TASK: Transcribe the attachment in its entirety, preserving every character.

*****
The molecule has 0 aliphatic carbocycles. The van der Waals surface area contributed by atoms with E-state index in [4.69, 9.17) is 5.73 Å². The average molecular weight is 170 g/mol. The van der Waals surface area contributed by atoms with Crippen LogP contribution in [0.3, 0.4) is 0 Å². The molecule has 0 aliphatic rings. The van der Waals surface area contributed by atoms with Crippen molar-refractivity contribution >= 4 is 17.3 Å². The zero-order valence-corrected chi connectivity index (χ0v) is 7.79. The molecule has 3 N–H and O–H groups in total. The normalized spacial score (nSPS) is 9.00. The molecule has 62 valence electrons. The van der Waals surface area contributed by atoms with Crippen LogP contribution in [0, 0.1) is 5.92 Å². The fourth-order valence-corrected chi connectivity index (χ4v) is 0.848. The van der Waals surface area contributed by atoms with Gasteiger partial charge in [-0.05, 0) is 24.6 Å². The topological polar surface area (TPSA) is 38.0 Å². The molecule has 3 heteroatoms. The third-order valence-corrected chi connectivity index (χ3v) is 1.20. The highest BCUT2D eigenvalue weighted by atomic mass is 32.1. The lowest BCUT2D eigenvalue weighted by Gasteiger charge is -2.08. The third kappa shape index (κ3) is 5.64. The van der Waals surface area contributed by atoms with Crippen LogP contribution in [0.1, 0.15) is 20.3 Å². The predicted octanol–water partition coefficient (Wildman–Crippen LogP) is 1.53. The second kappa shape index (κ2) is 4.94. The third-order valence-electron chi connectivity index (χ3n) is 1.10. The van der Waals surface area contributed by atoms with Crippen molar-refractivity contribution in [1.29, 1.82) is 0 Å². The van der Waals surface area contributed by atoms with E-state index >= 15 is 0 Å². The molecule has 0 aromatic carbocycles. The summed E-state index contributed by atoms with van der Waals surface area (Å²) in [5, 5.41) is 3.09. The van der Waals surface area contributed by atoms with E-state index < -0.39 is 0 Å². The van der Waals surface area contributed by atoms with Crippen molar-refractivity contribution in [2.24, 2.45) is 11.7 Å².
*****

The molecule has 0 aliphatic carbocycles. The van der Waals surface area contributed by atoms with E-state index in [4.69, 9.17) is 5.73 Å². The average molecular weight is 170 g/mol. The van der Waals surface area contributed by atoms with Crippen LogP contribution in [0.3, 0.4) is 0 Å². The molecule has 0 aliphatic rings. The van der Waals surface area contributed by atoms with Crippen molar-refractivity contribution >= 4 is 17.3 Å². The zero-order valence-corrected chi connectivity index (χ0v) is 7.79. The molecule has 3 N–H and O–H groups in total. The normalized spacial score (nSPS) is 9.00. The molecule has 62 valence electrons. The van der Waals surface area contributed by atoms with Crippen LogP contribution in [0, 0.1) is 5.92 Å². The fourth-order valence-corrected chi connectivity index (χ4v) is 0.848. The van der Waals surface area contributed by atoms with Gasteiger partial charge in [-0.05, 0) is 24.6 Å². The topological polar surface area (TPSA) is 38.0 Å². The molecule has 3 heteroatoms. The third-order valence-corrected chi connectivity index (χ3v) is 1.20. The highest BCUT2D eigenvalue weighted by atomic mass is 32.1. The lowest BCUT2D eigenvalue weighted by Gasteiger charge is -2.08. The third kappa shape index (κ3) is 5.64. The van der Waals surface area contributed by atoms with Crippen LogP contribution in [0.1, 0.15) is 20.3 Å². The predicted octanol–water partition coefficient (Wildman–Crippen LogP) is 1.53. The second kappa shape index (κ2) is 4.94. The third-order valence-electron chi connectivity index (χ3n) is 1.10. The van der Waals surface area contributed by atoms with Crippen molar-refractivity contribution in [1.29, 1.82) is 0 Å². The van der Waals surface area contributed by atoms with E-state index >= 15 is 0 Å². The molecule has 0 aromatic carbocycles. The summed E-state index contributed by atoms with van der Waals surface area (Å²) in [5, 5.41) is 3.09. The van der Waals surface area contributed by atoms with E-state index < -0.39 is 0 Å². The van der Waals surface area contributed by atoms with Crippen molar-refractivity contribution in [2.24, 2.45) is 11.7 Å².